Too-brief moment of openness and love

By Margaret Krob

A young mother rinses her family’s breakfast dishes and gazes out her kitchen window to the front yard. The approaching winter shivers through her bare trees. Her baby girl, rosy and round, has just fallen asleep in the nearby wicker bassinet and her 3-year-old daughter quietly stacks wooden blocks on the linoleum floor.

It is November 1968, and this contented family goes about its simple morning routine amidst a backdrop of national unrest. Robert F. Kennedy was murdered in June while campaigning for the Democratic Presidential Nomination. Three days later, James Earl Ray was arrested for Dr. Martin Luther King Jr.’s slaying that April. And, college students across the country are violently protesting the Vietnam War. But inside this home in Fort Worth, Texas, the world feels still and safe.

The mother hears a gentle wrap at her front door. She knows it’s Cecil, the first grader from down the block, stopping by for his morning visit on his way to school. Cecil is polite and gregarious with big blushing cheeks and rusty hair. She ushers him and they exchange their morning greetings. Cecil makes his way over to the bassinet to coo at the sleeping baby girl.

He stays for just a moment, long enough to tap into the welcoming feelings of his neighbor’s home. He’ll stop in again on his way back from school to whisper to the baby or flip through a picture book with her 3-year old sister.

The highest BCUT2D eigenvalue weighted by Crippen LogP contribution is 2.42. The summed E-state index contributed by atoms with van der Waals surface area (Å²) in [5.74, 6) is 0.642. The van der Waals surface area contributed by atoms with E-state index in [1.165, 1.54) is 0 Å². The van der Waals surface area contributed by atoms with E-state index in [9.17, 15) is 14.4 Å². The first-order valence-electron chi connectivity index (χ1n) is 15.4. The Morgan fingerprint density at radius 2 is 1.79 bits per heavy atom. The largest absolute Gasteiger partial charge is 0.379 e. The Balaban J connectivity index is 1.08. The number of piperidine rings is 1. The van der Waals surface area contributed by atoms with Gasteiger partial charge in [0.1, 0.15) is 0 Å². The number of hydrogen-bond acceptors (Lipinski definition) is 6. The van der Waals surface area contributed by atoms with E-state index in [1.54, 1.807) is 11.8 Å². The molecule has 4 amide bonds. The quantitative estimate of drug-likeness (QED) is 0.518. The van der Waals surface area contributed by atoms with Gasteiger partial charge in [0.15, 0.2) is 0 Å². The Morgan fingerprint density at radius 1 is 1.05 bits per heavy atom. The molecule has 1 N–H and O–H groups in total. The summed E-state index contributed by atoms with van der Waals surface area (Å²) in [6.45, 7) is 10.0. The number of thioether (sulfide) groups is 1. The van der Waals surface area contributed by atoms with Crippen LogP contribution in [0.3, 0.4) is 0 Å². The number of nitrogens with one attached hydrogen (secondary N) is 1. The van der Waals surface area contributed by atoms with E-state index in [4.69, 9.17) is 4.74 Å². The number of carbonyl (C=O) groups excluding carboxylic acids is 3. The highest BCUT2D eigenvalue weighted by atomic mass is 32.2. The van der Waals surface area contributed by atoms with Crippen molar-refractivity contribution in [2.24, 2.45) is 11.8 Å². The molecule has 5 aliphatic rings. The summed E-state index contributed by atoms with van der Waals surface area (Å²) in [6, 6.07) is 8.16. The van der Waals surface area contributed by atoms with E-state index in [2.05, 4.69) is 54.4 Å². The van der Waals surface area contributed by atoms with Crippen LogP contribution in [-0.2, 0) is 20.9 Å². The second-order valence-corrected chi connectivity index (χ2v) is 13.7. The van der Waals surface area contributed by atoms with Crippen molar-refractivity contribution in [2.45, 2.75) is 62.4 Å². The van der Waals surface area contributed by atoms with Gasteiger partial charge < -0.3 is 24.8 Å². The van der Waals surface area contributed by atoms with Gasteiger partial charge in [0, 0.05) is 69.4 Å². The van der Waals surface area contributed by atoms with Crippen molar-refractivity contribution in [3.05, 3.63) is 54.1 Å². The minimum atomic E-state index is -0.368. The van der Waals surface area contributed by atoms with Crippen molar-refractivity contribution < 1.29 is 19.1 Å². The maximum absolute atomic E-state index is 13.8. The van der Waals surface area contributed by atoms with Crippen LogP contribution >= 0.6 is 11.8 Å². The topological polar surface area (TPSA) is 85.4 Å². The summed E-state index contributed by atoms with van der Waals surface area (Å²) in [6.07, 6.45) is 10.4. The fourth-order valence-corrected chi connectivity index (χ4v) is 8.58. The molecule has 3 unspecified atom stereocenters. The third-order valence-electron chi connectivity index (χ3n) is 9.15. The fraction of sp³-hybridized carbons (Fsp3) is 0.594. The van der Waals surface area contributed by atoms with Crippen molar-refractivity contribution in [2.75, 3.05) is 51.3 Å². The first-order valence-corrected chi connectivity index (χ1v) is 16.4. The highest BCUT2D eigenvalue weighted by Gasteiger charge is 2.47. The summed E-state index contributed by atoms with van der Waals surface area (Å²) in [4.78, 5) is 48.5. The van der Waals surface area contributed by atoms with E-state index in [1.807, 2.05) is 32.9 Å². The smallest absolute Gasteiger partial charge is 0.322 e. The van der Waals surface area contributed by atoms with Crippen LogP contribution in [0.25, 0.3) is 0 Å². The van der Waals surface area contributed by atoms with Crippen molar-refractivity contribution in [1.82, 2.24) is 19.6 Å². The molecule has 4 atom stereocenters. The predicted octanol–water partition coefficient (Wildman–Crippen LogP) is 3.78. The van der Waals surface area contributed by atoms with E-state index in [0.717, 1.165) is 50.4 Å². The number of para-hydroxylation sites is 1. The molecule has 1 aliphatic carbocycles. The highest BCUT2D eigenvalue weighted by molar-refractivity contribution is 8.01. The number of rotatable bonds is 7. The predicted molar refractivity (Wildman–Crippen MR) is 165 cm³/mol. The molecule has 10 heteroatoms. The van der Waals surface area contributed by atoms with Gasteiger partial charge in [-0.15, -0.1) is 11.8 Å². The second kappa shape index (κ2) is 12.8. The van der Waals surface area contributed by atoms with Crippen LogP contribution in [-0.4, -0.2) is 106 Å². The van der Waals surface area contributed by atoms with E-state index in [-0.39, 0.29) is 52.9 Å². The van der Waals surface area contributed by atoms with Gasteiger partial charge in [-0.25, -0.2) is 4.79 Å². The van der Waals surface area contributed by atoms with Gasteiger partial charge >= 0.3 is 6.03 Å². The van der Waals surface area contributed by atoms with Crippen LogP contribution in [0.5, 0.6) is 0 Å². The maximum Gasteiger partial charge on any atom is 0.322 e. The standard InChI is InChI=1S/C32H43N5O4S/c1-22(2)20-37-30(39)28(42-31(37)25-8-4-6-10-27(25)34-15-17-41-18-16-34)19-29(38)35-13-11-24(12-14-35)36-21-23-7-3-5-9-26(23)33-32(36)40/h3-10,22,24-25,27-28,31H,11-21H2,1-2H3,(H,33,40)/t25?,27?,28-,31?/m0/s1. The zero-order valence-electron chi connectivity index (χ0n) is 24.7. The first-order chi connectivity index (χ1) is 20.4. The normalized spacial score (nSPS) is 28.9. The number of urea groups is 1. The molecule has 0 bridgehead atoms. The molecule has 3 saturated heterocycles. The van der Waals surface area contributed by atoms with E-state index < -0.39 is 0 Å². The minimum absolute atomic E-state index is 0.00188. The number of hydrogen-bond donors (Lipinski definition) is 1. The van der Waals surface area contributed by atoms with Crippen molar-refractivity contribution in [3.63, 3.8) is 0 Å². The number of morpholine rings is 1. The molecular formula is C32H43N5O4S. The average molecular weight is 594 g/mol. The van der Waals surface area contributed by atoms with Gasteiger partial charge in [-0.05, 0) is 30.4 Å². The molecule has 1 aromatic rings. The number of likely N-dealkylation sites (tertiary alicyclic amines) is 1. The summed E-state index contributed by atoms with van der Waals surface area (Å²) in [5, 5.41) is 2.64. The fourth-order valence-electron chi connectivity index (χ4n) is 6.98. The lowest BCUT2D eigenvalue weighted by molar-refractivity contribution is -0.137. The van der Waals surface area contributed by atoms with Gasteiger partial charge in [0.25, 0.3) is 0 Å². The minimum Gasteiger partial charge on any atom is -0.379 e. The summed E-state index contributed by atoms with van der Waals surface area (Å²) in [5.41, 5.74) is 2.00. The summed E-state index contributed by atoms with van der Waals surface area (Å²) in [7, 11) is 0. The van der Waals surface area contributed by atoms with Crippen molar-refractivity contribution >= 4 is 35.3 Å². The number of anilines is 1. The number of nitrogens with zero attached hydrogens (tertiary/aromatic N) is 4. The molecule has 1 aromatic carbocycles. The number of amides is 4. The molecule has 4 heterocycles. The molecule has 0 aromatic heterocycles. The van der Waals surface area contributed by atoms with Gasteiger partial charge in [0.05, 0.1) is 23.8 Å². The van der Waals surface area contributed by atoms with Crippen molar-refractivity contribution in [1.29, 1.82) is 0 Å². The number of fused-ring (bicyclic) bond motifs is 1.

I was that baby in the bassinet in 1968. The fresh-faced boy from down the block was Cecil Sinclair, a name my family was reminded of last year when his death made national headlines. Cecil, a Navy veteran of Desert Storm, died at the age of 46 from heart disease while he was awaiting a heart transplant. Mom and I watched the media frenzy when High Point Church in Arlington, Texas, a nondenominational mega-church, rescinded its offer to host Cecil’s funeral on the eve of his service. They objected to a slideshow that included photographs of Cecil and his partner, pictures reflecting Cecil’s homosexuality.

The newspapers and blogs were ablaze about the church’s decision. A few in the media chose to write about Cecil’s life. My family was thinking of the great loss his family was suffering which had been made more devastating by the brutal judgment Cecil faced in death.

We are thankful to have shared tender moments with Cecil Sinclair in 1968 and to have been a part of that too-brief moment in his life when his community received him with openness and love.


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